EU hopes that a new Brexit deal will be struck by the end of the week are fading fast as negotiators warn the UK’s revised proposals to avoid a hard border in Ireland fall far short of EU demands.
The stand-off is once again taking Europe towards the brink as both sides seek to avoid a no-deal Brexit by the UK’s scheduled departure date of October 31. However, whereas UK prime minister Boris Johnson was openly courting a no-deal exit early in his premiership, he is now manoeuvring to avoid one.
Officials are bracing for frantic diplomacy to continue this week in the lead-up to a summit of EU leaders on Thursday and Friday, with the potential for an extra European Council summit to be called before the end of the month. They are also preparing for difficult discussions over a possible extension to the UK’s membership.
Why are the sides so far apart?
The EU says Britain is yet to propose workable proposals for operating customs in Ireland. Under a UK blueprint presented over the weekend, Northern Ireland would become a dual customs zone – applying both EU and UK customs rules. This would mean tracking goods that enter Northern Ireland and applying differentiated treatment through tariff rebates depending on where those goods ended up – either in Northern Ireland or in the EU’s single market.
The EU is far from convinced by the British proposals, which it worries would be highly complex and prone to fraud. On top of this, the two sides have yet to thrash out a revised way of ensuring Northern Irish citizens have a say on the new arrangements.
What is the problem with the UK customs proposals?
Michel Barnier, the EU’s chief Brexit negotiator, on Sunday pointed to the example of sugar to explain the difficulties. He gave the example that post-Brexit Britain could strike a trade deal with a major sugar-producing country (such as India or Brazil) and warned that the EU would find it very difficult to avoid the product sneaking into the union’s internal market without proper levies.
He noted that under the UK proposal the sugar could potentially be imported into Northern Ireland, avoiding EU tariffs, then be turned into soft drinks and sold in the 27 nation bloc. EU officials instead want Britain to charge EU tariffs on goods bound for Northern Ireland in the Irish Sea and are demanding extra details on how this might work.
Is a deal on Thursday possible?
The EU has insisted that to get a deal in the European Council, there would already need to be an agreed legal text before Thursday’s talks. Mr Johnson’s notion that details of a deal could be hammered out between leaders over the summit table has been dismissed by EU officials.
Given how far apart the two sides are, it would be nigh-on impossible for them to thrash out a fully worked legal text for leaders to sign off on by Thursday night.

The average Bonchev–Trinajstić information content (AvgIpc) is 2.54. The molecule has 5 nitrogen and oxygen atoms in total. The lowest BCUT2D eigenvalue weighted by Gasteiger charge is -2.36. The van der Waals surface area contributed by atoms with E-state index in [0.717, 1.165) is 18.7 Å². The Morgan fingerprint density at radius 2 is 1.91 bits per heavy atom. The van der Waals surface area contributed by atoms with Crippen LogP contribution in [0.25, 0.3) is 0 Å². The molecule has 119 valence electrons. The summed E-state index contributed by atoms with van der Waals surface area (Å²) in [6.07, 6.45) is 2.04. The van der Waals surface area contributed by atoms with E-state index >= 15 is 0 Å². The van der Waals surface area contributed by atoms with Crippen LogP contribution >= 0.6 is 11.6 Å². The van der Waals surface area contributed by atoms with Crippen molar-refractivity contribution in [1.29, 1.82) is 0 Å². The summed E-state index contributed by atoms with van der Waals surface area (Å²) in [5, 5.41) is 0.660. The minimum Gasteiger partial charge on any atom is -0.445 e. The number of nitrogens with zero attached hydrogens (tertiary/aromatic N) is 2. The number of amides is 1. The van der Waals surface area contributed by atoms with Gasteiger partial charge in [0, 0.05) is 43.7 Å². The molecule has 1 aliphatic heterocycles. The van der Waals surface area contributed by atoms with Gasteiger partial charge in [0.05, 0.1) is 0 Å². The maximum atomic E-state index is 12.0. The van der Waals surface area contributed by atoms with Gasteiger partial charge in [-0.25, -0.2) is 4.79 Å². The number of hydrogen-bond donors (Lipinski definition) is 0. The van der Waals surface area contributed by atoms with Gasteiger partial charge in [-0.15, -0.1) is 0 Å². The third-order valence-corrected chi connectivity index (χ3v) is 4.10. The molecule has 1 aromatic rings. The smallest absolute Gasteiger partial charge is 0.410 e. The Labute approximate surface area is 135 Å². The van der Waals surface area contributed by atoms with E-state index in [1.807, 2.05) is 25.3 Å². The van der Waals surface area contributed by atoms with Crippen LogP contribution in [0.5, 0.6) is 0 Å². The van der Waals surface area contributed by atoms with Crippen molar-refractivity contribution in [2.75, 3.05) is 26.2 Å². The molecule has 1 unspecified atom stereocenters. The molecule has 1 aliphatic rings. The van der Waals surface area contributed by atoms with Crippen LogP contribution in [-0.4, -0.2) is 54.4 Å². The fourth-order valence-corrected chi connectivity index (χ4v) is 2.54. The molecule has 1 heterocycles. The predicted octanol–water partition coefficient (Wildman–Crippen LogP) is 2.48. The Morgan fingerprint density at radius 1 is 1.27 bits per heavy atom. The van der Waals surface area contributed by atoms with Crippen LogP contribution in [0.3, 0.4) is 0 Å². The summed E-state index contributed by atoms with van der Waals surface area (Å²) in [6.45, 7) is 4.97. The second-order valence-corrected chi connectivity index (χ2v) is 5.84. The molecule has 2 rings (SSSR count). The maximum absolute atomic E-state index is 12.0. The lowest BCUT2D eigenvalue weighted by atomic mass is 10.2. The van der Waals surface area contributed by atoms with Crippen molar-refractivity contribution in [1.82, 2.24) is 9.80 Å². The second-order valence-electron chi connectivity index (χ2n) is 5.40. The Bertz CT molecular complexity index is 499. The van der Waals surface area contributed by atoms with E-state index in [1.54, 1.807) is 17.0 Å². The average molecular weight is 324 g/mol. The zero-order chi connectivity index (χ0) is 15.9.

The more complex the proposals that emerge from negotiations, the more time national capitals will want to pore over the details with their experts before giving them a sign-off at leaders’ level. And EU officials have warned that the UK plans are fiendishly complex.
Does this mean a no-deal Brexit on October 31?
Not necessarily. The EU has not ruled out negotiations continuing after this week’s summit.
Brussels also has the possibility of calling another summit of EU leaders later this month, most likely for October 29-30, to approve a deal or a further delay to Brexit.
Most crucially, Mr Johnson is obliged by the Benn Act, the piece of legislation passed in the UK parliament on September 9, to ask EU leaders for a Brexit extension if he does not have a deal with Brussels by October 19.
The question then becomes: what extension will EU leaders be prepared to grant? This is unclear for the moment, and capitals have not yet nailed down their positions. But commission president Jean-Claude Juncker said this week that a British extension request should be granted.
Where is the ‘landing zone’ for the two sides?
The EU’s goal in the negotiations over the coming days is to steer the UK customs proposals away from the dual system Britain is proposing for Northern Ireland.
Brussels wants Northern Ireland to be, de facto, in the EU’s customs union even if legally it remains inside the UK’s, meaning a reliable EU customs border is needed for products crossing the Irish Sea from mainland Britain.
Options being looked at by the UK include a system of rebates for goods that are subject to EU tariffs but that remain in Northern Ireland, although Brussels says it still has concerns about smuggling and fraud.
Is a deal realistic, even at a later date?
EU diplomats have not lost hope that a solution can be found where a strong customs border can be married with Northern Ireland technically remaining in the UK’s customs territory.
“Let’s not kill the bird that is still alive. It may still fly,” one diplomat said.
There is also a recognition in Brussels that Mr Johnson has moved significantly in recent weeks to bring his negotiating position closer to that of the EU – conceding a regulatory border in the Irish Sea and agreeing that there can be no customs border in Ireland.
But Mr Barnier has warned that the UK will have to move further for a deal to come into reach. One EU official pointed out that customs fraud was not just a risk for the EU’s single market, but could also be used to finance criminal gangs and even terrorism.
This article has been amended to reflect the way EU tariffs might be collected by the UK in the Irish Sea under the dual customs plan